NPR logo If Not For You

If Not For You

Recently, I was reminded of a conversation I had with a friend about the notion of the quintessential rock singer. I offered up Robert Plant, thinking that he embodied the bravado, swagger and throatiness that nearly every subsequent singer of the genre has tried to emulate. My friend, however, disagreed. Plant, he said, was merely emulating the old British and Irish folksingers, re-imagining and reconfiguring their earlier style. Therefore, he added, Plant could not be considered the best rock singer, since what he was really doing was amplifying folk. Well, okay then. Point taken.

Then I suggested Mick Jagger. Surely, Jagger is the rock 'n' roll singer. Again, his style is enviable and influential — and, yes, I know that he's copying the blues singers he so admired. Jagger knew that being the leader of a rock band meant not only singing, but also scrawling; that being slightly off-key was exhilarating and subversive in its momentary messiness, and that you could hint at danger and sex while seeming innocent and sly. No, my friend said, Jagger is a blues singer. Who then, I asked, is the quintessential rock singer? My friend's answer was John Lennon.

I suppose I had never really thought about John Lennon as a rock singer. I've debated Lennon vs. McCartney as songwriters (favoring Lennon); I've admired Lennon's sense of melody, his vulnerability and his ability to sound young and old at the same time. But the more I think about it, the more I listen, perhaps my friend was right. Maybe John Lennon's voice is the quintessential voice of rock 'n' roll. It wears disguises without losing authenticity, it is everyman, one man, the singer and the serenaded; it can't be traced back to a distinct originator, it sounds brand-new and is unequalled.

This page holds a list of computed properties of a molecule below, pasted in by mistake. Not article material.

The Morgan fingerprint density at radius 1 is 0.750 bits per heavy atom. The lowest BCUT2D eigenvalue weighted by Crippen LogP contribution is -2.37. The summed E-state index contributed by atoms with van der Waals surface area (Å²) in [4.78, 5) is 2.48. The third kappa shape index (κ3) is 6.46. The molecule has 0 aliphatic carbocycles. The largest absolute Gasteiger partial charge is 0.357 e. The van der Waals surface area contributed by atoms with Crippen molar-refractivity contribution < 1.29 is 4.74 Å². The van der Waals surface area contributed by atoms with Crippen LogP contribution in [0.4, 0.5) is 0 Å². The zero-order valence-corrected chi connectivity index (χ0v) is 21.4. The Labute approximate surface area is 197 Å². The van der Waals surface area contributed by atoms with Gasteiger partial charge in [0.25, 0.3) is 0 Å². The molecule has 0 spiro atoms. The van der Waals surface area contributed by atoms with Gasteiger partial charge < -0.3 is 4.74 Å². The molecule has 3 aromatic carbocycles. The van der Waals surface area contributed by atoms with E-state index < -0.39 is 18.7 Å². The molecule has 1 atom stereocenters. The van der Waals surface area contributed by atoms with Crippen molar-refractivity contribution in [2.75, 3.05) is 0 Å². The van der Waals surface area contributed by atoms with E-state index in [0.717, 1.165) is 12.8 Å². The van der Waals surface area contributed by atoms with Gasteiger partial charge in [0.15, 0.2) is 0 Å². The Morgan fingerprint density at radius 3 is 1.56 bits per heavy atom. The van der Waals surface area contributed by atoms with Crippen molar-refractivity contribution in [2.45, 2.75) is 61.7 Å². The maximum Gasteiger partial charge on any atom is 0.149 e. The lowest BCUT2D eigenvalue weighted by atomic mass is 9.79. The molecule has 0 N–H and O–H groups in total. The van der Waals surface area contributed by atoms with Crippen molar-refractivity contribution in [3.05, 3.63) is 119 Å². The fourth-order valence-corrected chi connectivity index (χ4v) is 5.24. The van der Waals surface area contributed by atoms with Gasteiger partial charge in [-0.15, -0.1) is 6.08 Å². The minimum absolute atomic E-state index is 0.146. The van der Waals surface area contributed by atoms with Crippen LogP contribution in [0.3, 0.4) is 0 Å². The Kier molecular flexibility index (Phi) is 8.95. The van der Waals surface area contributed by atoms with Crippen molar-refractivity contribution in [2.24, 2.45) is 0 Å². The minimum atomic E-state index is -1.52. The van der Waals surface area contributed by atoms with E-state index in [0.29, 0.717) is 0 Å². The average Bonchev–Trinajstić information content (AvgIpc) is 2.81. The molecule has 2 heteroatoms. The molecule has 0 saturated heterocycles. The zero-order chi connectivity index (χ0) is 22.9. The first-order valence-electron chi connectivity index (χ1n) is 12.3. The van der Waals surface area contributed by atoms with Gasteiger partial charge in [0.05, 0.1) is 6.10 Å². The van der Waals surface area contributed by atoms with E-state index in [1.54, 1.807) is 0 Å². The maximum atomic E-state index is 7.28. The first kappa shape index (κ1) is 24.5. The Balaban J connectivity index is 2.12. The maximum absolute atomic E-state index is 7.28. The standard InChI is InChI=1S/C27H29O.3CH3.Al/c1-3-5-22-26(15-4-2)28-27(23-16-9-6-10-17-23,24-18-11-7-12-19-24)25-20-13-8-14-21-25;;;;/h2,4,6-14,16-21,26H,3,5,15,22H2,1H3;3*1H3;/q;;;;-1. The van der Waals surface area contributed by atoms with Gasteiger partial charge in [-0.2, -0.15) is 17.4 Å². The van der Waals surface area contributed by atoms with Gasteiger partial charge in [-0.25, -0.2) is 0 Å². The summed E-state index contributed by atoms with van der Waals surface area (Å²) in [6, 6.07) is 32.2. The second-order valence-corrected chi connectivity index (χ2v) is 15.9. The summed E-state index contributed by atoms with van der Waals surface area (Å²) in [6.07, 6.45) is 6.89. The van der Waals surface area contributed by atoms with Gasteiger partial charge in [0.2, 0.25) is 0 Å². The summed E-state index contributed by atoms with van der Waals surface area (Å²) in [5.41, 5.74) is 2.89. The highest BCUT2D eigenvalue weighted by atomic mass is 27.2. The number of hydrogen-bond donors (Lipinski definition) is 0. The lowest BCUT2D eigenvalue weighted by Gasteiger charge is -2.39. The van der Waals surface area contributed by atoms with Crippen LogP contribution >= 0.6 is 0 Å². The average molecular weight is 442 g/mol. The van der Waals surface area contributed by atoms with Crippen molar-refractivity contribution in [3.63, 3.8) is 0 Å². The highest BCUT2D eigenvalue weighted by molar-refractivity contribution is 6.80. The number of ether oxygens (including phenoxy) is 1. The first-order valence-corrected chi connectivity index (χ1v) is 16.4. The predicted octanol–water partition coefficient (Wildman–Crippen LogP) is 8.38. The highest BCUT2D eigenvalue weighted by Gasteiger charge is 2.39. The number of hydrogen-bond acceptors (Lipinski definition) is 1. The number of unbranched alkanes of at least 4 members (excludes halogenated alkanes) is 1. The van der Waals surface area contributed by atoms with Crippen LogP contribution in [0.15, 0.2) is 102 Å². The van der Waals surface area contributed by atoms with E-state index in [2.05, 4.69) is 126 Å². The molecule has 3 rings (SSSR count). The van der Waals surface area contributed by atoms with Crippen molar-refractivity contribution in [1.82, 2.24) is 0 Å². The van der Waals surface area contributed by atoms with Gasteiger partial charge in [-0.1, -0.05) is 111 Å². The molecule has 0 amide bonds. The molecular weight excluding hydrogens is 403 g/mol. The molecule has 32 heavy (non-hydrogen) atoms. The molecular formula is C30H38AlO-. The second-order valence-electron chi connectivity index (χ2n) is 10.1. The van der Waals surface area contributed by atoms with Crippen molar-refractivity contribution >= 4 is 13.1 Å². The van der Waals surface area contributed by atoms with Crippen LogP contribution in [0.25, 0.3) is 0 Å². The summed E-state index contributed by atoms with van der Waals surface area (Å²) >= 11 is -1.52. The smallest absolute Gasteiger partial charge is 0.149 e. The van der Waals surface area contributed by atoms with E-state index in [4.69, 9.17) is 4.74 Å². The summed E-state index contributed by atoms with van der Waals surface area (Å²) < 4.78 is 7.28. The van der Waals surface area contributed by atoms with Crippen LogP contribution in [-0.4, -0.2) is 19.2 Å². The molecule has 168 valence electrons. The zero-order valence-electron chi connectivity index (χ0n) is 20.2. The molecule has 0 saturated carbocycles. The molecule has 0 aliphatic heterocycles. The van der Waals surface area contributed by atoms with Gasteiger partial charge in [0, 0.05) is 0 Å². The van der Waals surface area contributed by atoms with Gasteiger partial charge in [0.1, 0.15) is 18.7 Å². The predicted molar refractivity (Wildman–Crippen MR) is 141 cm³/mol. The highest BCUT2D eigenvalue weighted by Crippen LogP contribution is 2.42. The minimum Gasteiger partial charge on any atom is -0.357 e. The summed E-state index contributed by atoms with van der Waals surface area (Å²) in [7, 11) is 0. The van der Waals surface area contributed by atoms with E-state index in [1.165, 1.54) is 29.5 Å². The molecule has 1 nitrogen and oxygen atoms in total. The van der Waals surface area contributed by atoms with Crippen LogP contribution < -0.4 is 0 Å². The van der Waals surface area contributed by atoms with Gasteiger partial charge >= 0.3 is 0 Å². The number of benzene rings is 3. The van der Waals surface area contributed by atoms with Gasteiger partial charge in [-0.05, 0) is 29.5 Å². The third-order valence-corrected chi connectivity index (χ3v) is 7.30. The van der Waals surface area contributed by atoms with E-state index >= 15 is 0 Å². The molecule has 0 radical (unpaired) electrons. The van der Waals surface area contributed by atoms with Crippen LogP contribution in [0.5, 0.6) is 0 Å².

Asking questions such as these — those of essentialness — is reductive, but also interesting. Whoever is at the nexus of our musical tastes becomes a litmus test; he or she helps categorize and map our own relationship to music. For instance, if Joe Strummer is your quintessential punk singer, your other punk records form clusters around that sound, either deviating from what you consider normative or emulating it. But if TV Smith from The Adverts or Ian MacKaye in his Minor Threat days possess the essential punk sound for you, your notion of what punk music is might be entirely different from that of the Joe Strummer person. At the very least, what typifies a specific genre for us influences our preferences.

With the clustering effect in mind, and getting back to the question of rock 'n' roll singers — Plant, Jagger or Lennon — I would still lean toward Plant. My notion of rock 'n' roll coheres around the Led Zeppelin sound and Plant's voice. When it comes to punk, I might have to go with Pete Shelley of the Buzzcocks. As much as I love the singing of Joey Ramone and Paul Weller, there's something about Shelley that encapsulates both the sincerity and the sneer that is punk rock to me.

This notion of essence isn't meant to leave anyone out; it's more about who opened the door to let everyone else in. So, in the various genres — and we certainly don't have to limit it to rock and punk — who are the singers you would consider quintessential?